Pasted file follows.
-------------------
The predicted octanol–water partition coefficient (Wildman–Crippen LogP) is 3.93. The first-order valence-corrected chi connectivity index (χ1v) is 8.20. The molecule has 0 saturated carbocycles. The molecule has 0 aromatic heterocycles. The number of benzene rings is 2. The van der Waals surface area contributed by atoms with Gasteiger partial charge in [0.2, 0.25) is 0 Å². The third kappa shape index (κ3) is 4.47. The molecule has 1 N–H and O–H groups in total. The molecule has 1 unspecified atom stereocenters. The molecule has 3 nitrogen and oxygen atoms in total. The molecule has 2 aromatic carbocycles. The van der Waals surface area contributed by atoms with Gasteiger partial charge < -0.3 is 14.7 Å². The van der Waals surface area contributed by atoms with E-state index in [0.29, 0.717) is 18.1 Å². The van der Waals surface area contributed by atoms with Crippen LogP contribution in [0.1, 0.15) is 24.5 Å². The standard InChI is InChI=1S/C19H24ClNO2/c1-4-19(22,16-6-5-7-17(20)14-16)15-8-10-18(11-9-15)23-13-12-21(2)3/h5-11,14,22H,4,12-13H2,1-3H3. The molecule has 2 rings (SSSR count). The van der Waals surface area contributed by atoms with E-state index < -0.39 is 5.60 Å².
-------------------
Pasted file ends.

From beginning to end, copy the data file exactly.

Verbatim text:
The predicted octanol–water partition coefficient (Wildman–Crippen LogP) is 3.93. The first-order valence-corrected chi connectivity index (χ1v) is 8.20. The molecule has 0 saturated carbocycles. The molecule has 0 aromatic heterocycles. The number of benzene rings is 2. The van der Waals surface area contributed by atoms with Gasteiger partial charge in [0.2, 0.25) is 0 Å². The third kappa shape index (κ3) is 4.47. The molecule has 1 N–H and O–H groups in total. The molecule has 1 unspecified atom stereocenters. The molecule has 3 nitrogen and oxygen atoms in total. The molecule has 2 aromatic carbocycles. The van der Waals surface area contributed by atoms with Gasteiger partial charge < -0.3 is 14.7 Å². The van der Waals surface area contributed by atoms with E-state index in [0.29, 0.717) is 18.1 Å². The van der Waals surface area contributed by atoms with Crippen LogP contribution in [0.1, 0.15) is 24.5 Å². The standard InChI is InChI=1S/C19H24ClNO2/c1-4-19(22,16-6-5-7-17(20)14-16)15-8-10-18(11-9-15)23-13-12-21(2)3/h5-11,14,22H,4,12-13H2,1-3H3. The molecule has 2 rings (SSSR count). The van der Waals surface area contributed by atoms with E-state index < -0.39 is 5.60 Å².